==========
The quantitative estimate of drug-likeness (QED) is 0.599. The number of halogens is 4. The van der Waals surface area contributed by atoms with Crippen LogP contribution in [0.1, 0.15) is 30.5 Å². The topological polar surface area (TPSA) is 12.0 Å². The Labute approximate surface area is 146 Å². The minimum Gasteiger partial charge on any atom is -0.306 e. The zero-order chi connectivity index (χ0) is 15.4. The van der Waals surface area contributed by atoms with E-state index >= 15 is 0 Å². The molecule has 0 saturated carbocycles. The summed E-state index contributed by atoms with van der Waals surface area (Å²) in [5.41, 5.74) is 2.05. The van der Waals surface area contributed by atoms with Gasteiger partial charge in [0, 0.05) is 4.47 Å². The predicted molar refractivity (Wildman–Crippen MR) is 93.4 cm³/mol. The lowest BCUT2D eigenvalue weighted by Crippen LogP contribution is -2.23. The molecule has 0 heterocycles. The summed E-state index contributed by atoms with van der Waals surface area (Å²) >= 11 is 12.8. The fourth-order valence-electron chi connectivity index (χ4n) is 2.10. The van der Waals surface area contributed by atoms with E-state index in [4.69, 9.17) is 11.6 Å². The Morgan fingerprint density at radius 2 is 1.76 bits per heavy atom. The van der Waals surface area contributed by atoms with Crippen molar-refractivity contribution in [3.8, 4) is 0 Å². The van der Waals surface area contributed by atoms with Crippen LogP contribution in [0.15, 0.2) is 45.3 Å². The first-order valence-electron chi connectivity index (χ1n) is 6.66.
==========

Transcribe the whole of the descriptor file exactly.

The quantitative estimate of drug-likeness (QED) is 0.599. The number of halogens is 4. The van der Waals surface area contributed by atoms with Crippen LogP contribution in [0.1, 0.15) is 30.5 Å². The topological polar surface area (TPSA) is 12.0 Å². The Labute approximate surface area is 146 Å². The minimum Gasteiger partial charge on any atom is -0.306 e. The zero-order chi connectivity index (χ0) is 15.4. The van der Waals surface area contributed by atoms with E-state index >= 15 is 0 Å². The molecule has 0 saturated carbocycles. The summed E-state index contributed by atoms with van der Waals surface area (Å²) in [5.41, 5.74) is 2.05. The van der Waals surface area contributed by atoms with Gasteiger partial charge in [0, 0.05) is 4.47 Å². The predicted molar refractivity (Wildman–Crippen MR) is 93.4 cm³/mol. The lowest BCUT2D eigenvalue weighted by Crippen LogP contribution is -2.23. The molecule has 0 heterocycles. The summed E-state index contributed by atoms with van der Waals surface area (Å²) >= 11 is 12.8. The fourth-order valence-electron chi connectivity index (χ4n) is 2.10. The van der Waals surface area contributed by atoms with E-state index in [4.69, 9.17) is 11.6 Å². The Morgan fingerprint density at radius 2 is 1.76 bits per heavy atom. The van der Waals surface area contributed by atoms with Crippen molar-refractivity contribution in [3.8, 4) is 0 Å². The van der Waals surface area contributed by atoms with Crippen LogP contribution in [0.15, 0.2) is 45.3 Å². The first-order valence-electron chi connectivity index (χ1n) is 6.66.